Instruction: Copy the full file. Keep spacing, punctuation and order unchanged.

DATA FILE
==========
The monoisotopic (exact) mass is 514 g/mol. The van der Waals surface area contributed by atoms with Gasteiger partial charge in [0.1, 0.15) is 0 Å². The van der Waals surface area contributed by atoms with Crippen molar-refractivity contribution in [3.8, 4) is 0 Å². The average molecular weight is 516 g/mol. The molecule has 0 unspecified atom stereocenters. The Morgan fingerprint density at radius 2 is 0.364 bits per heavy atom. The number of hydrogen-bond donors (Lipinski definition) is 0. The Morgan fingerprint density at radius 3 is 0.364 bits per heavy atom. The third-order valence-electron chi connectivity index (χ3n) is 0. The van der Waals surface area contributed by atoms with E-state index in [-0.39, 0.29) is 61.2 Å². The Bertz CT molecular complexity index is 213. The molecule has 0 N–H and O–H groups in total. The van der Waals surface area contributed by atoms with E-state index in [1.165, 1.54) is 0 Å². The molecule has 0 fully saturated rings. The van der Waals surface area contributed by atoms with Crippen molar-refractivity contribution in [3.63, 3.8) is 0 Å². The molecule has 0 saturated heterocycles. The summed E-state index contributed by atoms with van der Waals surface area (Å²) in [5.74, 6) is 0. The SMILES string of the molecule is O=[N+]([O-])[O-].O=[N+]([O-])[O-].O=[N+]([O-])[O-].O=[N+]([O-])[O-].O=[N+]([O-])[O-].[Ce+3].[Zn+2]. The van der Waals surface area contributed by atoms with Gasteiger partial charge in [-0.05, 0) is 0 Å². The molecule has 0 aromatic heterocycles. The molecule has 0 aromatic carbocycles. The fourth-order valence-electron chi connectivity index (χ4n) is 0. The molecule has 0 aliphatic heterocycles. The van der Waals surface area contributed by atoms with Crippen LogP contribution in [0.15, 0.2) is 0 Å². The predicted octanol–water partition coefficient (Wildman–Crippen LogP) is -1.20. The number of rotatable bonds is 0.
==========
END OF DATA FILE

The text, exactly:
The monoisotopic (exact) mass is 514 g/mol. The van der Waals surface area contributed by atoms with Gasteiger partial charge in [0.1, 0.15) is 0 Å². The van der Waals surface area contributed by atoms with Crippen molar-refractivity contribution in [3.8, 4) is 0 Å². The average molecular weight is 516 g/mol. The molecule has 0 unspecified atom stereocenters. The Morgan fingerprint density at radius 2 is 0.364 bits per heavy atom. The number of hydrogen-bond donors (Lipinski definition) is 0. The Morgan fingerprint density at radius 3 is 0.364 bits per heavy atom. The third-order valence-electron chi connectivity index (χ3n) is 0. The van der Waals surface area contributed by atoms with E-state index in [-0.39, 0.29) is 61.2 Å². The Bertz CT molecular complexity index is 213. The molecule has 0 N–H and O–H groups in total. The van der Waals surface area contributed by atoms with E-state index in [1.165, 1.54) is 0 Å². The molecule has 0 fully saturated rings. The van der Waals surface area contributed by atoms with Crippen molar-refractivity contribution in [3.63, 3.8) is 0 Å². The molecule has 0 saturated heterocycles. The summed E-state index contributed by atoms with van der Waals surface area (Å²) in [5.74, 6) is 0. The SMILES string of the molecule is O=[N+]([O-])[O-].O=[N+]([O-])[O-].O=[N+]([O-])[O-].O=[N+]([O-])[O-].O=[N+]([O-])[O-].[Ce+3].[Zn+2]. The van der Waals surface area contributed by atoms with Gasteiger partial charge in [-0.05, 0) is 0 Å². The molecule has 0 aromatic heterocycles. The molecule has 0 aromatic carbocycles. The fourth-order valence-electron chi connectivity index (χ4n) is 0. The molecule has 0 aliphatic heterocycles. The van der Waals surface area contributed by atoms with Crippen LogP contribution in [0.15, 0.2) is 0 Å². The predicted octanol–water partition coefficient (Wildman–Crippen LogP) is -1.20. The number of rotatable bonds is 0.